RICHMOND, Va. (AP) -- A former Bosnian prison camp guard living in Virginia has been certified for extradition to his native country to face war-crimes charges pending approval by the State Department.
Almaz Nezirovic of Roanoke County is charged with torturing Serbians at the Rabic prison camp in 1992 during the civil war in the region of the former Yugoslavia now known as Bosnia-Herzegovina. Bosnian officials charge that Nezirovic beat, humiliated and traumatized unarmed civilian prisoners.
In an opinion issued late Monday, U.S. Magistrate Judge Robert S. Ballou said he found sufficient evidence supporting the allegations. He certified Nezirovic as eligible for extradition and passed the request along to U.S. Secretary of State John Kerry, who will decide whether Nezirovic will be returned to Bosnia for trial.
"Almaz Nezirovic stands charged with horrific acts of torture by the government of Bosnia and Herzegovina," U.S. Attorney Timothy J. Heaphy said. "Today's ruling moves this matter one step closer to ultimate resolution in that country."
According to court papers, in 1992 Nezirovic joined a paramilitary group, the HVO, and became a prison guard. The HVO, which stands for Croatian Defense Council, was formed by the Bosnian Croats as they sought to form their own breakaway republic during the war. It had no ties with Bosnia's Muslim-dominated government.
Bosnian authorities allege that Nezirovic beat civilian detainees with a baton and a rifle and forced some prisoners to crawl on the ground naked and eat grass on which others had urinated.
Nezirovic's attorney, public defender Fay Spence, said her client has insisted he is innocent.
"He's consistently denied doing it, and I don't think he did it," Spence said. She said she will encourage Nezirovic to petition a U.S. District Court judge to review the certification.
In court papers, Spence hard argued that the alleged offenses did not amount to "crimes against humanity" as defined by international law.
She also had argued that Nezirovic was exempt from extradition because his actions were political. Nezirovic said he joined the HVO after Serbian troops attacked his hometown of Derventa. He described lying with his family on their living room floor and listening to grenades, and seeing a friend and others die from sniper fire.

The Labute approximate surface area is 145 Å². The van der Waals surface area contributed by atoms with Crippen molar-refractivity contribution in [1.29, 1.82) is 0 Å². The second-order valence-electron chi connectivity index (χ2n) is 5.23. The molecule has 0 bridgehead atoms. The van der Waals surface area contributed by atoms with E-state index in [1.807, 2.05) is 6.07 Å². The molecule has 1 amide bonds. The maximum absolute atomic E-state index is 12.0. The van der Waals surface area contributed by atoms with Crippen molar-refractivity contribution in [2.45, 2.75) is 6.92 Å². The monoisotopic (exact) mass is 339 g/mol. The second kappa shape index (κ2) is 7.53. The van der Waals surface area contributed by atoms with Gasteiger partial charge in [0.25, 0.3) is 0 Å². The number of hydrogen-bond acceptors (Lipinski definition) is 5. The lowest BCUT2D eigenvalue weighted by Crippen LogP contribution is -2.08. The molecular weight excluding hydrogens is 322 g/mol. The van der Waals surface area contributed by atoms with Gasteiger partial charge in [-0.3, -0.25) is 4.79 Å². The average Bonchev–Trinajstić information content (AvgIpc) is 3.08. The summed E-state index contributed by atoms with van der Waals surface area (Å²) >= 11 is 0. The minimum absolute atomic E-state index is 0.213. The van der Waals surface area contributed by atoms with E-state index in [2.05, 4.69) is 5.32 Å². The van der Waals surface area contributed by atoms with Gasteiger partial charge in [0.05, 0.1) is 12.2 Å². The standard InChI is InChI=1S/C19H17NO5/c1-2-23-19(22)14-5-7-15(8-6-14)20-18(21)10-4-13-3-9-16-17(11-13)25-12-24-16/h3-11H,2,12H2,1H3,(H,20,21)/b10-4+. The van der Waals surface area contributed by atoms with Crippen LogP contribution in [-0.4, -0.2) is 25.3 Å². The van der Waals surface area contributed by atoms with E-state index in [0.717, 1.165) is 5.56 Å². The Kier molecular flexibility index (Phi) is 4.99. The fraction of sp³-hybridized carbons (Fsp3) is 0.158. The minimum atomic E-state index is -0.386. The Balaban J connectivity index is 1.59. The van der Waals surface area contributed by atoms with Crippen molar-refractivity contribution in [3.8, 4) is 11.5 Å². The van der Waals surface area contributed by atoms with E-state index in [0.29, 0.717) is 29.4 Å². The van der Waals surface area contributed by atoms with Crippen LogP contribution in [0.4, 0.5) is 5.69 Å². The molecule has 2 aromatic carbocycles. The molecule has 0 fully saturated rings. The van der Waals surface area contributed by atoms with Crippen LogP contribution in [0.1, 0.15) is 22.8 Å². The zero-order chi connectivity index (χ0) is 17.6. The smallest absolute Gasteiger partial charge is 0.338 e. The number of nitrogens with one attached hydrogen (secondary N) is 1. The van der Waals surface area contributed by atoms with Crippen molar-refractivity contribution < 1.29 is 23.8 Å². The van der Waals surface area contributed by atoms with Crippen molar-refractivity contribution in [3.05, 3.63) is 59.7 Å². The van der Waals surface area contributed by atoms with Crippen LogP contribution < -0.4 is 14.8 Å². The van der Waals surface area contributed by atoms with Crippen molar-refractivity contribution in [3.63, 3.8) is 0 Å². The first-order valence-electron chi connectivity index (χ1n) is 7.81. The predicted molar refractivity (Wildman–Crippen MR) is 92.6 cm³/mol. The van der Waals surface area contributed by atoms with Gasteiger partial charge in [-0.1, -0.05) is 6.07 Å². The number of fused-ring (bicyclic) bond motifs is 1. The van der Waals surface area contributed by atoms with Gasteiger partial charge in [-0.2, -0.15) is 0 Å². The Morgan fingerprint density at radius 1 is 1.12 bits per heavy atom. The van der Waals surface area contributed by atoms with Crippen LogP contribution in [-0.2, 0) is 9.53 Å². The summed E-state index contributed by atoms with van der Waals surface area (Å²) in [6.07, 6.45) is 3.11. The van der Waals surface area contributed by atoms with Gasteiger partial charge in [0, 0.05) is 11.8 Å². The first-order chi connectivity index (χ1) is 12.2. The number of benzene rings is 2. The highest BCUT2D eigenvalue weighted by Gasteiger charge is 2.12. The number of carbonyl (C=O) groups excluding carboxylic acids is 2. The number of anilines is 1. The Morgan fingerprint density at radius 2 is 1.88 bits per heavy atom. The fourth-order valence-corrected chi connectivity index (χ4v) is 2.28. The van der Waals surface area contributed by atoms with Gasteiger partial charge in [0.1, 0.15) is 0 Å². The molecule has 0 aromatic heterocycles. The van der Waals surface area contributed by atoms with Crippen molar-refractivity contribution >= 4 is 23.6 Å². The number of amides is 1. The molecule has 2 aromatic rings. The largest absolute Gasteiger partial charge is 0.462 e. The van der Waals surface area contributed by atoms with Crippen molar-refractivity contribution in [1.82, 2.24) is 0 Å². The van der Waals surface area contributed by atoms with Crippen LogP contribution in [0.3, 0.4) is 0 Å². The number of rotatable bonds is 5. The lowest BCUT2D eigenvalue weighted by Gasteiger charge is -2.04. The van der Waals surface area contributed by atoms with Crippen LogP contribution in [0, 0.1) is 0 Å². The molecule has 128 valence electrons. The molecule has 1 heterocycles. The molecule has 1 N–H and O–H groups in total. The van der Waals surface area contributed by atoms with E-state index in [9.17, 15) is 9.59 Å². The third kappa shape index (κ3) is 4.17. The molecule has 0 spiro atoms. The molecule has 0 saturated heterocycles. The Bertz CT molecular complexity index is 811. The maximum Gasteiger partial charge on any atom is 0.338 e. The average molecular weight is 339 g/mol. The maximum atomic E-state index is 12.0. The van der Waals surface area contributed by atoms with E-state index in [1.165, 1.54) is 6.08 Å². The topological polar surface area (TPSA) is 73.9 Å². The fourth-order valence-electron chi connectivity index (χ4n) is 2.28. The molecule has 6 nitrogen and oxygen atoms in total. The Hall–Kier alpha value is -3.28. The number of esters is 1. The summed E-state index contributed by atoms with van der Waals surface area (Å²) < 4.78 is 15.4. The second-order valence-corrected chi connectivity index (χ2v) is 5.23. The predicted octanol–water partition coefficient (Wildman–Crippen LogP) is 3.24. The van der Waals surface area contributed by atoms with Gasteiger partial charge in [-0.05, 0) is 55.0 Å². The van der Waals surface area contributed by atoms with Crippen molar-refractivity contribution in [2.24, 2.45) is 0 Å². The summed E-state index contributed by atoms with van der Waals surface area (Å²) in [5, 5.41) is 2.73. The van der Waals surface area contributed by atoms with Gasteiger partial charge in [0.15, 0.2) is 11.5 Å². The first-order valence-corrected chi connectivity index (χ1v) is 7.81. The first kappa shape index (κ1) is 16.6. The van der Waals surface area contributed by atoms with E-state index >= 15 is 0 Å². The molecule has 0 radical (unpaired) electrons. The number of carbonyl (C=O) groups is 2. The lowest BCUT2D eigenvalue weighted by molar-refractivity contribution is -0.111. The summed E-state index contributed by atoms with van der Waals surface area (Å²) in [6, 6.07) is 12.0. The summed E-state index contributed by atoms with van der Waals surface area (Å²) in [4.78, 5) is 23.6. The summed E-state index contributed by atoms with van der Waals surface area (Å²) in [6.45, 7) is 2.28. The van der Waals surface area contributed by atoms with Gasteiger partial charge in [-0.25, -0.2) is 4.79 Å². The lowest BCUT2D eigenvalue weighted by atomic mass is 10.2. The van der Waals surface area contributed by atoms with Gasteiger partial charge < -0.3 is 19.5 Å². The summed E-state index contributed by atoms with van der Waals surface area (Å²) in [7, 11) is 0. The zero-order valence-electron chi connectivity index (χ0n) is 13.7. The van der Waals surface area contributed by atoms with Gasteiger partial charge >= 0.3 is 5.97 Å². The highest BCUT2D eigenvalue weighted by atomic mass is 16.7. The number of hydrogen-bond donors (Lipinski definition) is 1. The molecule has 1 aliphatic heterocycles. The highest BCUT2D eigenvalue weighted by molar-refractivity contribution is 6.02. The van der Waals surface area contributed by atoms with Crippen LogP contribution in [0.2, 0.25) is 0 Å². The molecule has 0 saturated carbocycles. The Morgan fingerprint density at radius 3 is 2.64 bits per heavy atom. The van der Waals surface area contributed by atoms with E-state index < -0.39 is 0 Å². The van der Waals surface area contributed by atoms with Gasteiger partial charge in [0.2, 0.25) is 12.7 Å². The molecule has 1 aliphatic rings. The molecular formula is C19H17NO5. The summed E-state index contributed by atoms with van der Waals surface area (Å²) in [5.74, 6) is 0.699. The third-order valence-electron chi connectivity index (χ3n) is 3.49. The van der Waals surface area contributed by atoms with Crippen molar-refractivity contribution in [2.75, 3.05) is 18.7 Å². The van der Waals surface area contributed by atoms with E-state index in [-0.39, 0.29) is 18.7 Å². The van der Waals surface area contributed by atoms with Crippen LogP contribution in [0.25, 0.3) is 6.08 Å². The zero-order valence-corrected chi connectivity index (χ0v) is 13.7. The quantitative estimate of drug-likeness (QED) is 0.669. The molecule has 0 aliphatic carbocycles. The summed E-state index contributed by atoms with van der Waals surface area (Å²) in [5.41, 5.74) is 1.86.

Nezirovic previously testified that he joined "any army which can defend me and my family," and claimed that he believed the prisoners housed at Rabic were soldiers who had attacked Derventa.
Ballou accepted Nezerovic's explanation for joining the HVO but rejected his bid to invoke the "political exception" rule to extradition.
"The objective evidence in this case establishes that Nezirovic's alleged victims were civilians," Ballou wrote. "Courts have repeatedly held that there can be no justifiable connection between attacks against civilians and a political disturbance or uprising."
The judge also rejected Nezerovic's argument that his actions should be excused because they were not disproportional to the war's violence.
"Nezirovic's suggestion that the torture of civilians is somehow justified by the general cruelty of ongoing war is contrary to basic provisions of international law, which prohibit such crimes against humanity," Ballou wrote.
Nezirovic, who immigrated to Roanoke County about 15 years ago and worked as a welder, also is charged in U.S. District Court in Roanoke with concealing his wartime activities when applying for refugee status and naturalization in the United States. The U.S. attorney's office said the extradition process will take precedence over the naturalization fraud case, which is not scheduled for trial.
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